The guide to managing employee sickness

The guide to managing employee sickness
The guide to managing employee sickness

Employee absence from work is often difficult to manage, particularly for smaller businesses and SMEs.

In instances where the illness is a long-term condition which requires the worker to spend an extended amount of time away from the work-place can be incredibly costly to SMEs as well as having a negative impact on the employee and the rest of team.

So what are the procedures that SMEs should have in place to deal with situations like this?

Notification of Sickness
On the first dat of absence, employees should contact their line manager to form them that they will be absent.

During this phone-call they should inform their manager of the reason for their absence, how long it is likely to last, whether they have sought medical advice and whether any arrangements need to be made with regards to covering the workload.

The contact should always be made by the employee themselves unless the nature of the sickness prevents this.

Notification should be made between 8am - 9am on the first day of absence and if notification is made any later, the entitlement to statutory sick pay may be lost unless a genuine reason for late notification is agreed upon.

Recording and monitoring sickness
If an employee arrives for work and is sent home due to sickness a half-day absence should be recorded if they leave in the mooring. If they leave in the afternoon, no sickness should be recorded.

There are two types of absence, occasional days off work and consecutive weeks off work.

Length of Absence
If the absence is due to extend beyond seven days then he employee must submit a statement of 'Fitness for Work Certificate' to the company on the eighth day of absence to qualify for sick pay.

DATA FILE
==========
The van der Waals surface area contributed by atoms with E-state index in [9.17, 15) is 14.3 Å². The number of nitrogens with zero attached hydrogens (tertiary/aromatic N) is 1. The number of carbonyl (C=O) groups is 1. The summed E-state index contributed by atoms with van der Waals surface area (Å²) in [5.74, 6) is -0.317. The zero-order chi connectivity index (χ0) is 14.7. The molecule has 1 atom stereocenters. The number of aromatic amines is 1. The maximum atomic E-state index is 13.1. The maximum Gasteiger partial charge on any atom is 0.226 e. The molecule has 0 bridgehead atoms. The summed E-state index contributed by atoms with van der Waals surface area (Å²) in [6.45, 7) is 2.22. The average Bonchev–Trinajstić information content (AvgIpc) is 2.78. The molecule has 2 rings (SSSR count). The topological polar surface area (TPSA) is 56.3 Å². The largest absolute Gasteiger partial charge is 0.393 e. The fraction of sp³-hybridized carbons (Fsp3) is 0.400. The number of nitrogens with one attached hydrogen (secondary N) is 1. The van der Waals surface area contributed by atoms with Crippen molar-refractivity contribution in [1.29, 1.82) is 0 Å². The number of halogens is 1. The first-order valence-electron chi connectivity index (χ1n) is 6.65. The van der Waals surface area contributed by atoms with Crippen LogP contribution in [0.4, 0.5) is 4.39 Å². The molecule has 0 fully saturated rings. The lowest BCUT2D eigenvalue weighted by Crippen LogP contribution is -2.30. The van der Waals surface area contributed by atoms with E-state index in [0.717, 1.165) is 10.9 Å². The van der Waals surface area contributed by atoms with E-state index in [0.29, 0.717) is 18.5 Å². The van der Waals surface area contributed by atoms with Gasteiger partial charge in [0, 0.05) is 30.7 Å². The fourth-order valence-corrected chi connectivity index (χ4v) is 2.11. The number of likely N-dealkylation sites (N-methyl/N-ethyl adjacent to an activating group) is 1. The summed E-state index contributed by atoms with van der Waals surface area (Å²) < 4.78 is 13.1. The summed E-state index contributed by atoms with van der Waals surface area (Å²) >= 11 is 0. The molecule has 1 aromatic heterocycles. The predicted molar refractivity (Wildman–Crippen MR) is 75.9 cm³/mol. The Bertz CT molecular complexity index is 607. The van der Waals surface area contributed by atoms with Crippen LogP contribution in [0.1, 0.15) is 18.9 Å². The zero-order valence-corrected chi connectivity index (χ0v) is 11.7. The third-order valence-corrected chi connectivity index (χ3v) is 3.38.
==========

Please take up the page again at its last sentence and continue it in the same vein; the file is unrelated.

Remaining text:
In cases where sickness extends beyond the period covered by the certificate, further documents must be presented.

When an employee has a high number of shirt-term absences, line managers should combine tact and vigilance in ascertaining the reasons behind this. They should talk informally with members of staff on their return to work after every period of sickness to discuss the reasons for the absence.

Return to the workplace
An employee should not return to work until the certificate has expired and the doctor has indicated that he will not need to assess the employees fitness to work at the end of the specified period.

In addition the employee will need to complete a self-certification form, if the initial certificate did not cover the first seven days of absence.

The importance of an adequate and meaningful consultation can not be over emphasised. All consolations should be informed of their right to be accompanied by a workplace colleague or trade union representative where appropriate. Managers have the right to talk to employees about sickness absence and related issues.